To make matters worse, Vince accidently hits a dog with their van. While the group inspects the damage, a battered old cook steps out of the fog to tell them that they’ve unleashed the monster’s fury and all will soon die as a result. He then retreats into the darkness and is attacked by a snarling beast of some sort.

They hightail it back to the gothic old mansion on a hill that Vince grew up in. Before long, we discover that Vince’s father was murdered by a group of crazed townsfolk because the locals accused him of being a werewolf. Why he would want to return here to shoot a rock video is beyond me, but that’s the plan regardless.

An armed posse of the same roughnecks that were responsible for his father’s lynching come looking for Vince, but the musician easily dispatches them all with one of the many shotguns he keeps on hand. But nothing can stop the monster dog from coming after all of them! As each crewmember is viciously attacked by the hellhound, the suspicion turns to Vince and whether or not he has inherited his dad’s cursed condition. Could he be the monster dog? One thing for sure, this pissed-off pooch needs to be put to sleep pronto!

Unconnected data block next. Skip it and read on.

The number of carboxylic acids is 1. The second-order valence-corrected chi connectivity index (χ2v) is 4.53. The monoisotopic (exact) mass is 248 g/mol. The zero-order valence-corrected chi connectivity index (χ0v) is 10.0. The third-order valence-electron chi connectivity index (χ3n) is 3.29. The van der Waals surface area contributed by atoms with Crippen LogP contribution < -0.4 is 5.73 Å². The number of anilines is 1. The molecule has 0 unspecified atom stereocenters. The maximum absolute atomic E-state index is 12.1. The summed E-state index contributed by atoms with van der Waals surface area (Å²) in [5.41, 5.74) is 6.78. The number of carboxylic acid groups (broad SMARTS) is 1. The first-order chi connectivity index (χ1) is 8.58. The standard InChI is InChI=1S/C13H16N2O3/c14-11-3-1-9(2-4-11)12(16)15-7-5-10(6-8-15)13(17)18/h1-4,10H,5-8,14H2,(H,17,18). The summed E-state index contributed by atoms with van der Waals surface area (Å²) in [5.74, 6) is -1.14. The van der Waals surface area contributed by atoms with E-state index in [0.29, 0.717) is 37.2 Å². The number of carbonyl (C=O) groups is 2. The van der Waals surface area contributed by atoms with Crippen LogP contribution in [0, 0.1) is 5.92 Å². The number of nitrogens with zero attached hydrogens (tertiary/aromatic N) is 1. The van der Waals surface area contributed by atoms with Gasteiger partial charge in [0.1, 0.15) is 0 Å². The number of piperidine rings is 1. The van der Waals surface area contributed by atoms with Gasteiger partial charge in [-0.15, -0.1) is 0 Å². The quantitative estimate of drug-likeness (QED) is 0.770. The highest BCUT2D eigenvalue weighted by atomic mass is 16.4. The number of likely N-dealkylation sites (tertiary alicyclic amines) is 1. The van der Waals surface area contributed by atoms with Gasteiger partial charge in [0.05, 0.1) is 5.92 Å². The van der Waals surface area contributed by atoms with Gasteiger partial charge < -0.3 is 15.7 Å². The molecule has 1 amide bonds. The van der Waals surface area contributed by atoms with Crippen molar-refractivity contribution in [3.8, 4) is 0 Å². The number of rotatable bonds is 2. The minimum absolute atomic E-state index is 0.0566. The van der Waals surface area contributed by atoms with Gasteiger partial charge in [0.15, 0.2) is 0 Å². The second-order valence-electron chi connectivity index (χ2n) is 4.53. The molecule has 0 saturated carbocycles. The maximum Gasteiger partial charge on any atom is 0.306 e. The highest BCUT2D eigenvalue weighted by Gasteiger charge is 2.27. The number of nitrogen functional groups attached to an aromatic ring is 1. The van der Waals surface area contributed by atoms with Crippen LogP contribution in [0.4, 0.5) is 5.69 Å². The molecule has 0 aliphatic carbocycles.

The film was made by the Italian bad cinema auteur Claudio Fragasso, who gave us the fantastically awful Troll 2 among others. In typical fashion it’s terribly written, directed and acted. Someone other than Alice Cooper dubs his voice and it’s very obvious and awesomely silly. Rumor has it that Cooper agreed to make the film because it was supposed to only be released in the Philippines, but to his chagrin it ended up in video rental shops from Maine to California. It features two original songs by Cooper entitled, “Identity Crisis” and “See Me In The Mirror.” They’re both really, really bad.